I’ve been saying this whole time that the “just work from home” mentality was not as darling as the mainstream media and social media were making it seem and that state and local governments were making a huge mistake making strict quarantines about healthy people and not the most vulnerable only.
People who work in the corporate world think that the corporate world is all that exists, and that is dead wrong. Small business owners are and always have been our country’s economic engine. You kick the base out of the pyramid and the whole thing crumbles. The chauvinism that the professional class shows to everyone else in the country will finally bite them in the ass, but I am not saying that as a good thing. This political attitude has finally put our country into a major tailspin.
Next Thursday’s look at weekly new jobless claims may show a tenfold spike to two million as the full force of the coronavirus halt in the U.S. economy slams the labor market, economist Ian Shepherdson told CNBC.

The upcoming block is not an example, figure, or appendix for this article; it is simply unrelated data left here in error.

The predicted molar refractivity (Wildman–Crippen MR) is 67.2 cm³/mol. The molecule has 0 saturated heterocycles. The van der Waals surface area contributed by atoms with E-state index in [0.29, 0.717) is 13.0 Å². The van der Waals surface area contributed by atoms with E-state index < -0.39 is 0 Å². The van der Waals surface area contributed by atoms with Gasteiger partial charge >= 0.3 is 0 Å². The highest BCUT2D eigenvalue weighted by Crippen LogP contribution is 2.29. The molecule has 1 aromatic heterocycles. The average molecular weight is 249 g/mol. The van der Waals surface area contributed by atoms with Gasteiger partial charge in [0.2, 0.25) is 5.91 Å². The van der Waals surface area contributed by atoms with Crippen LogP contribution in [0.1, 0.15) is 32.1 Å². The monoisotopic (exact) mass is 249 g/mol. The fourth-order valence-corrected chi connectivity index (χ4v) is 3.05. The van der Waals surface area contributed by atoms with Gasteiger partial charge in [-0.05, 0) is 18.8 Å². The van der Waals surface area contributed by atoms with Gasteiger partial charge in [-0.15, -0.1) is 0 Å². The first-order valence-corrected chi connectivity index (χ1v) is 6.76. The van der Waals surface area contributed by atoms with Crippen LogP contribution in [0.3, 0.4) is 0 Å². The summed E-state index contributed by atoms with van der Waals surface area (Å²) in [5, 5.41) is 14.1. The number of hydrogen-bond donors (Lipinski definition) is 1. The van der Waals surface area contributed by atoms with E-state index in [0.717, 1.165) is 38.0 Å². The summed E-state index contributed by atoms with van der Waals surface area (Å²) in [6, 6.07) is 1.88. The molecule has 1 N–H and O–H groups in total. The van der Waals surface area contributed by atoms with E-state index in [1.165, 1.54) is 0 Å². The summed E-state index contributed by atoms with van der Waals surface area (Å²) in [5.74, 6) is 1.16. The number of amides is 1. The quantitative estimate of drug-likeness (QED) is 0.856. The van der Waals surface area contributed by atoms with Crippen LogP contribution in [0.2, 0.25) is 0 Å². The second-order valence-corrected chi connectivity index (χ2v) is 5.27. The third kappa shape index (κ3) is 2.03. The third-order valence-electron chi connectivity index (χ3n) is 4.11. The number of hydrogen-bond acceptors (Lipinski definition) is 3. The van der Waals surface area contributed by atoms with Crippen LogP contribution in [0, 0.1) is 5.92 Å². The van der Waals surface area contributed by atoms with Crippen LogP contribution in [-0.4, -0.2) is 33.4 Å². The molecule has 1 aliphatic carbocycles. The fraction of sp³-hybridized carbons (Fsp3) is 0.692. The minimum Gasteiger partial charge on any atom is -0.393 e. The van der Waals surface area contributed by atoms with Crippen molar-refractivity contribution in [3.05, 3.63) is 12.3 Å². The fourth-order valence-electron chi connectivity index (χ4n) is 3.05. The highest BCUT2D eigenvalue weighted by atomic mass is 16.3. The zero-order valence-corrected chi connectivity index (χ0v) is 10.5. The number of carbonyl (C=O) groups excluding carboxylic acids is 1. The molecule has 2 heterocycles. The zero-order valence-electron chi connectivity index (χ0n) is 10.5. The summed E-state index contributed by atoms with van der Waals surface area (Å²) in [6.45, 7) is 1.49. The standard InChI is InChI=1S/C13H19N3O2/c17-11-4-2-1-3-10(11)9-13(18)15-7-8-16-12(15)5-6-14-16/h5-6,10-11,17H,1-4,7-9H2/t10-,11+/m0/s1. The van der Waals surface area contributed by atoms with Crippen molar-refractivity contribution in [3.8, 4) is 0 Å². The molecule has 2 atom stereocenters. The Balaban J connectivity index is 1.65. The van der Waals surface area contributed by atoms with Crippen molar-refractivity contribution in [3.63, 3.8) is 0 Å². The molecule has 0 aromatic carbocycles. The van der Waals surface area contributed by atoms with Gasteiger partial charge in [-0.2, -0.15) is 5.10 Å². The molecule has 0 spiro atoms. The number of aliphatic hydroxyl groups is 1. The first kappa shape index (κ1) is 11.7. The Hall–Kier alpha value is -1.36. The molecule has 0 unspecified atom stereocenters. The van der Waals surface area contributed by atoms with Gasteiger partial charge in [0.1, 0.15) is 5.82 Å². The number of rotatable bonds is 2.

Shepherdson’s comments came ahead of this Thursday’s release of the Labor Department’s weekly report jobless claims. The report showed claims rose to 281,000 last week, a significant rise from last week’s 211,000.
“Looking at the states’ unemployment claims numbers that have been coming out over the last few days, it looks to me like the order of magnitude in most states seems to be about 10 times higher than the normal weekly numbers before the crisis,” the chief economist at Pantheon Macroeconomics said on “Squawk Box.” “That means next week’s jobless claims number could jump 200,000-something this week to two million next week.”
In Ohio, for example, more than 48,000 people filed for jobless benefits in the first two days of the week, up from 1,825 the week prior. A similar story unfolded in Pennsylvania, where about 70,000 people applied for unemployment benefits on Tuesday alone. In the entire first week of March, the state received around 12,000.
Shepherdson said he hoped there would not be any further exponential jumps in claims after next Thursday’s numbers come out.
However, he said a jobless claims number of around two million could increase the sense of urgency in Washington, leading to more significant economic relief packages.
The U.S. job market, like the overall economy, was good shape before the crisis. The nation’s unemployment rate in February, before the most serious impact from the outbreak began to unfold, was 3.5%, matching a roughly 50-year low. The country added 273,000 jobs last month.
Hopefully the government will limit calls for corporate bailouts and pump lots and lots of money into households. Print, baby, print.